The Well - Beloved
She Is Enshrouded From Sight
One evening in early winter, when the air was dry and gusty, the dark little lane which
divided the grounds of Sylvania Castle from the cottage of Avice, and led down to the
adjoining ruin of Red-King Castle, was paced by a solitary man. The cottage was the
centre of his beat; its western limit being the gates of the former residence, its eastern the
drawbridge of the ruin. The few other cottages thereabout- -all as if carved from the solid
rock--were in darkness, but from the upper window of Avice's tiny freehold glimmered a
light. Its rays were repeated from the far-distant sea by the lightship lying moored over
the mysterious Shambles quicksand, which brought tamelessness and domesticity into
due position as balanced opposites.
The sea moaned--more than moaned--among the boulders below the ruins, a throe of its
tide being timed to regular intervals. These sounds were accompanied by an equally
periodic moan from the interior of the cottage chamber; so that the articulate heave of
water and the articulate heave of life seemed but differing utterances of the selfsame
troubled terrestrial Being--which in one sense they were.
Pierston--for the man in the lane was he--would look from lightship to cottage window;
then back again, as he waited there between the travail of the sea without, and the travail
of the woman within. Soon an infant's wail of the very feeblest was also audible in the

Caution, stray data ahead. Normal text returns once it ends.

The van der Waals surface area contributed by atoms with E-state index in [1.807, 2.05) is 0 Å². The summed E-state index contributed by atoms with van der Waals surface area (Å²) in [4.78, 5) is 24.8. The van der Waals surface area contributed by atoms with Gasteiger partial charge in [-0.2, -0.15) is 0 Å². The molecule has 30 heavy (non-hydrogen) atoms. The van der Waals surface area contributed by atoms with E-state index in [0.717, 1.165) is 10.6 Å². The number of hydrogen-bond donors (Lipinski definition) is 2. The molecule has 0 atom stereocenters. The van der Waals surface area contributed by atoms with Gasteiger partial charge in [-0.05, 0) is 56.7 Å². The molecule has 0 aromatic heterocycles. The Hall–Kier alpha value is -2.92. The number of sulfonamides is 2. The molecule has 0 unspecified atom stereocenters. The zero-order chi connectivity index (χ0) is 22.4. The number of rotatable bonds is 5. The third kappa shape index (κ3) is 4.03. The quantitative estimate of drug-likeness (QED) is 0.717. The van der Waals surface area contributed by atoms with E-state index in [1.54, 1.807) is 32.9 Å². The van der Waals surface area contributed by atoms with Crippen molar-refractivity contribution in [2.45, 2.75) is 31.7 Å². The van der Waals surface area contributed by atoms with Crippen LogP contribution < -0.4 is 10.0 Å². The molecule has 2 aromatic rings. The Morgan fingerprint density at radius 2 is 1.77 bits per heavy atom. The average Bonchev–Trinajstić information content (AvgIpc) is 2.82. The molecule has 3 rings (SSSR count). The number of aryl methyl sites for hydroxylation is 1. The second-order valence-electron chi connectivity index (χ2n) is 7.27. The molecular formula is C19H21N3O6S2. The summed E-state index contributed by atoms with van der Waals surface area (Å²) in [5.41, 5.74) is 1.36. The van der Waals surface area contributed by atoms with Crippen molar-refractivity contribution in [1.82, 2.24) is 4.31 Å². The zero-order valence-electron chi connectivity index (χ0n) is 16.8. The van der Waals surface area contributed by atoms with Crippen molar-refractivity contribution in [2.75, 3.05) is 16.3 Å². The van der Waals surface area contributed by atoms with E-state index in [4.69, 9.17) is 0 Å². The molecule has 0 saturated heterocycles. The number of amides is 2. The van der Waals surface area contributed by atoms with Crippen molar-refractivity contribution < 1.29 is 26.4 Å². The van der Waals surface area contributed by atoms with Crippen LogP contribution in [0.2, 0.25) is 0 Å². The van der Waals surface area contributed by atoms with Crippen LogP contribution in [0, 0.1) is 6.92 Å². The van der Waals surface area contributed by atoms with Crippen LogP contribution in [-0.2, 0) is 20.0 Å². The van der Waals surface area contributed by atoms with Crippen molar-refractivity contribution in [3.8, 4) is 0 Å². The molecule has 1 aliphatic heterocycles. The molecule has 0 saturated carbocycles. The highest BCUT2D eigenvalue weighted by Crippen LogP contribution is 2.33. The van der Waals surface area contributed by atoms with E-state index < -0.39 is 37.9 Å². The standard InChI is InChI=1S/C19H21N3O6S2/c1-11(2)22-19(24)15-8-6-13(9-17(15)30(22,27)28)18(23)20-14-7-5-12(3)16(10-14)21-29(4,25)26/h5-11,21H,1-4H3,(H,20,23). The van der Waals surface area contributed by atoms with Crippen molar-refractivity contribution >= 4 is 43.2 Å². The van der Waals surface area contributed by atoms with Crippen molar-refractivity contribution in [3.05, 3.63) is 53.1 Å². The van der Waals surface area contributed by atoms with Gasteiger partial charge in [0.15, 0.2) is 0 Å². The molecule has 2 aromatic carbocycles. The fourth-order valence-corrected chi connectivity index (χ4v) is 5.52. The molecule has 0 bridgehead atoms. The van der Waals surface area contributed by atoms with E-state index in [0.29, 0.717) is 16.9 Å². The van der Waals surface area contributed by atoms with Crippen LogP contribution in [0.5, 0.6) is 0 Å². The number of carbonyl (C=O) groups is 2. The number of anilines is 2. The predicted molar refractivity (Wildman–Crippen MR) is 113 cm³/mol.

house. He started from his easy pacing, and went again westward, standing at the elbow
of the lane a long time. Then the peace of the sleeping village which lay that way was
broken by light wheels and the trot of a horse. Pierston went back to the cottage gate and
awaited the arrival of the vehicle.
It was a light cart, and a man jumped down as it stopped. He was in a broad-brimmed hat,
under which no more of him could be perceived than that he wore a black beard clipped
like a yew fence--a typical aspect in the island.
'You are Avice's husband?' asked the sculptor quickly.
The man replied that he was, in the local accent. 'I've just come in by to-day's boat,' he
added. 'I couldn't git here avore. I had contracted for the job at Peter-Port, and had to see
to't to the end.'
'Well,' said Pierston, 'your coming means that you are willing to make it up with her?'
'Ay, I don't know but I be,' said the man. 'Mid so well do that as anything else!'
'If you do, thoroughly, a good business in your old line awaits you here in the island.'